ELLI’s launch reflects the recent high growth in the European institutional loan market. At the end of 2004, outstanding European institutional loans stood at €24 billion, up from €18 billion at year-end 2003 and from €14 billion at year-end 2002. Over the same time period, the number of institutional investors involved in the market has also grown dramatically. At year-end 2004, there were 23 active fund managers in the market, compared to just three five years ago.
The introduction of an impartial and independent index series – such as ELLI – represents another important step forward in the European leveraged loan market’s development. The rationale for the introduction of theses indices is to facilitate comparative risk analysis between various asset classes – for example, comparing commercial loans with high-yield bonds – to demonstrate the attractiveness of the asset class. The information provided will support new participants and their fund advisers when making their asset allocation decisions. As the ELLI indices become more established, and as the transparency of the underlying market improves, they will provide an increasingly valuable performance benchmark for the European institutional investment community.
The launch of ELLI builds on the experience of the similarly constructed S&P/LSTA Leverage Loan Index (LLI) launched in the US in 2000. However, the market environment that ELLI finds in Europe is very different from that facing the LLI when it was launched.
The LLI was introduced at a time when the US leveraged market already had evolved from a traditional bank driven lending market to one dominated by various investor types – principally structured CLO vehicles and loan participation mutual (or “prime”) funds. Various key developments played their part. Significant steps had been taken to improve the market infrastructure, with guidance from the Loan Syndication and Trading Association (LSTA), including the introduction of standard form documents and streamlined settlement procedures, the institutionalization of loan and recovery ratings and the collation and distribution of dealers’ price sheets. Information relating to individual credits became more public and its transmission more efficient. During the mid-to-late 1990’s these enhancements supported a surge in activity in the secondary loan market. Between 1991 and 1998 secondary loan trading volume increased by almost 10x – a result driven largely by the leveraged loan market. As a result pricing began to respond more quickly to changes in borrower credit quality, dealer marks increasingly reflected shorter-term business prospects – especially for companies subject to deteriorating credit conditions.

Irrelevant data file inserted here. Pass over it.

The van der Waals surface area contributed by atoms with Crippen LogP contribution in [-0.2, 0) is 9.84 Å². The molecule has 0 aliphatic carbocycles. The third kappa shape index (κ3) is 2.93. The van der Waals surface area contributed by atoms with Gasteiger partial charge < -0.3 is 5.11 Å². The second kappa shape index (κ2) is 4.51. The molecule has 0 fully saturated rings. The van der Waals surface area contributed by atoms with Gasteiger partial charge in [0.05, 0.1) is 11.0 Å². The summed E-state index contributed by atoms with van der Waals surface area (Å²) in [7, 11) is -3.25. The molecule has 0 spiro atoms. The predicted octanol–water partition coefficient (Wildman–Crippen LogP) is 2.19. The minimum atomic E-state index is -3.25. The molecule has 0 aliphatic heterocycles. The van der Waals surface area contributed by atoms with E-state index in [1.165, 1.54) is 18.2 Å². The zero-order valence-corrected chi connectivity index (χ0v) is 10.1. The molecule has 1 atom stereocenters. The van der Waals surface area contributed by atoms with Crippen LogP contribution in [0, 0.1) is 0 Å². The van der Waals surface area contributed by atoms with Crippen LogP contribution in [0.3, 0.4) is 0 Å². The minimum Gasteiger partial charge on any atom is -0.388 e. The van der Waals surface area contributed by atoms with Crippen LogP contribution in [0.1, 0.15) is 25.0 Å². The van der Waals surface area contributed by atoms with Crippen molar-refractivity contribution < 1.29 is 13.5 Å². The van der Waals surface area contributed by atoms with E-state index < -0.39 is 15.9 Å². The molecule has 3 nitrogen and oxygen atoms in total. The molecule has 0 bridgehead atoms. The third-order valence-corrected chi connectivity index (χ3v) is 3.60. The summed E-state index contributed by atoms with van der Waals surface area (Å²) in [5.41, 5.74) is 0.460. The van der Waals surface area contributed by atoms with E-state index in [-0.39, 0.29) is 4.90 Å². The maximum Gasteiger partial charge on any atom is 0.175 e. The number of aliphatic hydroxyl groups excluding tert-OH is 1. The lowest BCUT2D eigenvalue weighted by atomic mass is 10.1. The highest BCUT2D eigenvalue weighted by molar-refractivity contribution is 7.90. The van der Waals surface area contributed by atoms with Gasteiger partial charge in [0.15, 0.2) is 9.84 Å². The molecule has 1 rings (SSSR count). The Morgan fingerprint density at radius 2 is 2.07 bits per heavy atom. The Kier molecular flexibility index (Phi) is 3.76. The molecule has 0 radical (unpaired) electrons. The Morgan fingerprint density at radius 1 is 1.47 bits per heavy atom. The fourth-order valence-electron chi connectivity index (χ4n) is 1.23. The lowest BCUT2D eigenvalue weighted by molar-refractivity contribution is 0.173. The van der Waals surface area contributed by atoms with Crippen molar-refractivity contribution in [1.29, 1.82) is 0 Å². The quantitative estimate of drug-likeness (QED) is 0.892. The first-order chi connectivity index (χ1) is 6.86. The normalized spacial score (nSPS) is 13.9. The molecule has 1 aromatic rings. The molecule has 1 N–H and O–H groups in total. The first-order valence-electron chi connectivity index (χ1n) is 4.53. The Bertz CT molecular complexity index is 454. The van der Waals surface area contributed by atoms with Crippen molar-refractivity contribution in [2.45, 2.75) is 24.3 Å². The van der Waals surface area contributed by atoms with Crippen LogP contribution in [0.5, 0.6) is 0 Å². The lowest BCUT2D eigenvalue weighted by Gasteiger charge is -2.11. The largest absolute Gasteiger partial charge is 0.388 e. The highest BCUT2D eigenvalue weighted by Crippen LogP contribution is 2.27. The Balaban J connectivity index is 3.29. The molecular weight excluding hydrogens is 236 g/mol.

This improved market architecture facilitated a major switch in the underlying lender base triggered by the fallout in the credit markets in 1998 following Russia’s default and the near collapse of Long Term Credit Management. Specifically, many pro-rata banks in the US, having adopted modern portfolio risk management techniques, withdrew from the business dissatisfied with the risk/return profile. Institutional investors, working off different risk return parameters, capitalized on the opportunity and stepped in to take up the slack.
In sharp contrast the European market remains dominated by banks with a growing – though still small – institutional segment, similar to where the US market stood a decade ago. In Europe, investment decisions are driven more by credit and a decision to make a long-term commitment to the borrower. If a credit is acceptable, spreads rarely differ, despite differences in industry sector, size or rating with the inevitable result – particularly with the amount of available debt finance in the current market environment – of high levels of oversubscriptions and scale backs. The focus on the primary market, and the buy and hold traditional style of the banks and collateral managers, has significantly restricted the secondary market’s development.
Nevertheless, while the European market is tiny in comparison to the size of the institutional market in the US (which in 2004 had over $140 billion in institutional issuance and approximately 160 institutional investors) the growth rates for these two pools have followed very similar patterns. Chart 1 shows how the volume of institutional issuance and institutional investors in the US and Europe multiplied year-on-year from a base rate set in a base year – 1997 in the US and 1999 in Europe.
In 1997, the US had approximately $28 billion in institutional issuance (against total leveraged issuance of $220 billion) and non-banks took approximately 40% of the primary market – already a 33% increase over the previous two years. In 2004, seven years later, the institutional issuance had quadrupled in the US and the institutional investor share of the primary market had nearly doubled.
In 1999 – the base year for the European market growth line – institutional issuance was €3.8 billion with non-banks taking slightly less than 12% of the primary market. Five years later, non-banks took more than double that share of the primary market and institutional issuance has grown six fold to over €20 billion.
While strong regional banks will continue to support the European leveraged loan market for many years to come, most participants expect the growth and development of the European market to be driven by the non-bank segment. Indeed, even in the last year the pace of change has picked up sharply. For one thing, the compression of loan spreads in the US has highlighted the relatively attractive levels in Europe that now exceed those in the US by a wide margin. Unsurprisingly many US firms are targeting the European leveraged market in search of greater returns, including insurance companies, hedge funds and LP’s. Also institutional fund managers are setting up new types of levered and unlevered investment vehicles that are more flexible than the Collateralized Loan Obligation (CLO) structures that have dominated the institutional market in Europe hitherto.